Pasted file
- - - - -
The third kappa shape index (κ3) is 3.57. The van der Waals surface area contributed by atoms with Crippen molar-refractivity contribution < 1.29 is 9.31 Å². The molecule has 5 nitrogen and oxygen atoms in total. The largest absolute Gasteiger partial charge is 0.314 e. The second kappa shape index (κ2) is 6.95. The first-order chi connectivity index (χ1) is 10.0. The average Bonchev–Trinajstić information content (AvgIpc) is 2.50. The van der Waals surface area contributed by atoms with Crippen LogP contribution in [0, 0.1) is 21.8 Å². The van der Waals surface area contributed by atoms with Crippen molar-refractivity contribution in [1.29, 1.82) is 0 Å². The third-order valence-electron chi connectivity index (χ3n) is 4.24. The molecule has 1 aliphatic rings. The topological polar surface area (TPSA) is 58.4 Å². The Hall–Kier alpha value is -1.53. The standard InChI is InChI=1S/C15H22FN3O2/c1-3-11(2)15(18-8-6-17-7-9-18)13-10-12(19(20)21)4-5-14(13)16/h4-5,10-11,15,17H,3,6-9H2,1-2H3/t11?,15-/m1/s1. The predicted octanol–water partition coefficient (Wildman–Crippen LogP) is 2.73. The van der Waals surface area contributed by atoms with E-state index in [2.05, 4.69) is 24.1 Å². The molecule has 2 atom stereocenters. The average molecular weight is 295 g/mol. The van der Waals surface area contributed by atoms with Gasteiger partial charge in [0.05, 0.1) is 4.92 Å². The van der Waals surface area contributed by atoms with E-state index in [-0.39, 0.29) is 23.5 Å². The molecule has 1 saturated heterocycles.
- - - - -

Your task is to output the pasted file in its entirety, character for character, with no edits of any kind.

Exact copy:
The third kappa shape index (κ3) is 3.57. The van der Waals surface area contributed by atoms with Crippen molar-refractivity contribution < 1.29 is 9.31 Å². The molecule has 5 nitrogen and oxygen atoms in total. The largest absolute Gasteiger partial charge is 0.314 e. The second kappa shape index (κ2) is 6.95. The first-order chi connectivity index (χ1) is 10.0. The average Bonchev–Trinajstić information content (AvgIpc) is 2.50. The van der Waals surface area contributed by atoms with Crippen LogP contribution in [0, 0.1) is 21.8 Å². The van der Waals surface area contributed by atoms with Crippen molar-refractivity contribution in [1.29, 1.82) is 0 Å². The third-order valence-electron chi connectivity index (χ3n) is 4.24. The molecule has 1 aliphatic rings. The topological polar surface area (TPSA) is 58.4 Å². The Hall–Kier alpha value is -1.53. The standard InChI is InChI=1S/C15H22FN3O2/c1-3-11(2)15(18-8-6-17-7-9-18)13-10-12(19(20)21)4-5-14(13)16/h4-5,10-11,15,17H,3,6-9H2,1-2H3/t11?,15-/m1/s1. The predicted octanol–water partition coefficient (Wildman–Crippen LogP) is 2.73. The van der Waals surface area contributed by atoms with E-state index in [2.05, 4.69) is 24.1 Å². The molecule has 2 atom stereocenters. The average molecular weight is 295 g/mol. The van der Waals surface area contributed by atoms with Gasteiger partial charge in [0.05, 0.1) is 4.92 Å². The van der Waals surface area contributed by atoms with E-state index in [-0.39, 0.29) is 23.5 Å². The molecule has 1 saturated heterocycles.